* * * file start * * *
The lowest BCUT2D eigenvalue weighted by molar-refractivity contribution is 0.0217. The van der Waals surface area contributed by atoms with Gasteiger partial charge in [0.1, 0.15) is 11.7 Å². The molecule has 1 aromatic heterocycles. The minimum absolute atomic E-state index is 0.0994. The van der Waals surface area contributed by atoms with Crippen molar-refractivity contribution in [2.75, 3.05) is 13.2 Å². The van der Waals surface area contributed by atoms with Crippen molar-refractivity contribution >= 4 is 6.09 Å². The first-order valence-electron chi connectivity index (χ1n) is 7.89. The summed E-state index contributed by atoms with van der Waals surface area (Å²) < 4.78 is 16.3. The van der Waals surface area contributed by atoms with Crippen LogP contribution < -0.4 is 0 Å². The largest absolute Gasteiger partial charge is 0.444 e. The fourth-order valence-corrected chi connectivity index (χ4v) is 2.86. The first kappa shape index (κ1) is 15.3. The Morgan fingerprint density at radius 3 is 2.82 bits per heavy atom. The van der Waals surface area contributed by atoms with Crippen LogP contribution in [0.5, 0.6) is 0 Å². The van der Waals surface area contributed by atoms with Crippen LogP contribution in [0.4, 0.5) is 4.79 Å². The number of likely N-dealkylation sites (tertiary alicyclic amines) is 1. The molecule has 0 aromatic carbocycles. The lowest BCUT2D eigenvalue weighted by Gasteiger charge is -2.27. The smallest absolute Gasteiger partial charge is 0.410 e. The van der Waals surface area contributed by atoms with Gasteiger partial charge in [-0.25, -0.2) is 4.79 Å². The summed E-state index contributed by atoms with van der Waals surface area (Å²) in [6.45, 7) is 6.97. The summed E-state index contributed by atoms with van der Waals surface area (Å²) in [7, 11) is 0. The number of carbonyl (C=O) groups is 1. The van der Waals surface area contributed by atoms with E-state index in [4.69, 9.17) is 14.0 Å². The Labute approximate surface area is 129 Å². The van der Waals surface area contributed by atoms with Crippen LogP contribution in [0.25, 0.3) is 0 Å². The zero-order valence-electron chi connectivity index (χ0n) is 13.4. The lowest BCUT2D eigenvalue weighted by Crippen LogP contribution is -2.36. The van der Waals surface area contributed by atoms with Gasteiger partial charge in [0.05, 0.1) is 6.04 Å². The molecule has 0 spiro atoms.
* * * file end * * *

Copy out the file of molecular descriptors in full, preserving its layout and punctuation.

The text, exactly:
The lowest BCUT2D eigenvalue weighted by molar-refractivity contribution is 0.0217. The van der Waals surface area contributed by atoms with Gasteiger partial charge in [0.1, 0.15) is 11.7 Å². The molecule has 1 aromatic heterocycles. The minimum absolute atomic E-state index is 0.0994. The van der Waals surface area contributed by atoms with Crippen molar-refractivity contribution in [2.75, 3.05) is 13.2 Å². The van der Waals surface area contributed by atoms with Crippen molar-refractivity contribution >= 4 is 6.09 Å². The first-order valence-electron chi connectivity index (χ1n) is 7.89. The summed E-state index contributed by atoms with van der Waals surface area (Å²) < 4.78 is 16.3. The van der Waals surface area contributed by atoms with Crippen LogP contribution < -0.4 is 0 Å². The largest absolute Gasteiger partial charge is 0.444 e. The fourth-order valence-corrected chi connectivity index (χ4v) is 2.86. The first kappa shape index (κ1) is 15.3. The Morgan fingerprint density at radius 3 is 2.82 bits per heavy atom. The van der Waals surface area contributed by atoms with Crippen LogP contribution in [0.5, 0.6) is 0 Å². The van der Waals surface area contributed by atoms with Crippen LogP contribution in [0.4, 0.5) is 4.79 Å². The number of likely N-dealkylation sites (tertiary alicyclic amines) is 1. The molecule has 0 aromatic carbocycles. The lowest BCUT2D eigenvalue weighted by Gasteiger charge is -2.27. The smallest absolute Gasteiger partial charge is 0.410 e. The van der Waals surface area contributed by atoms with Gasteiger partial charge in [-0.25, -0.2) is 4.79 Å². The summed E-state index contributed by atoms with van der Waals surface area (Å²) in [6.45, 7) is 6.97. The summed E-state index contributed by atoms with van der Waals surface area (Å²) in [7, 11) is 0. The number of carbonyl (C=O) groups is 1. The van der Waals surface area contributed by atoms with E-state index in [4.69, 9.17) is 14.0 Å². The Labute approximate surface area is 129 Å². The van der Waals surface area contributed by atoms with Crippen LogP contribution in [0.25, 0.3) is 0 Å². The zero-order valence-electron chi connectivity index (χ0n) is 13.4. The lowest BCUT2D eigenvalue weighted by Crippen LogP contribution is -2.36. The van der Waals surface area contributed by atoms with Gasteiger partial charge in [0.05, 0.1) is 6.04 Å². The molecule has 0 spiro atoms.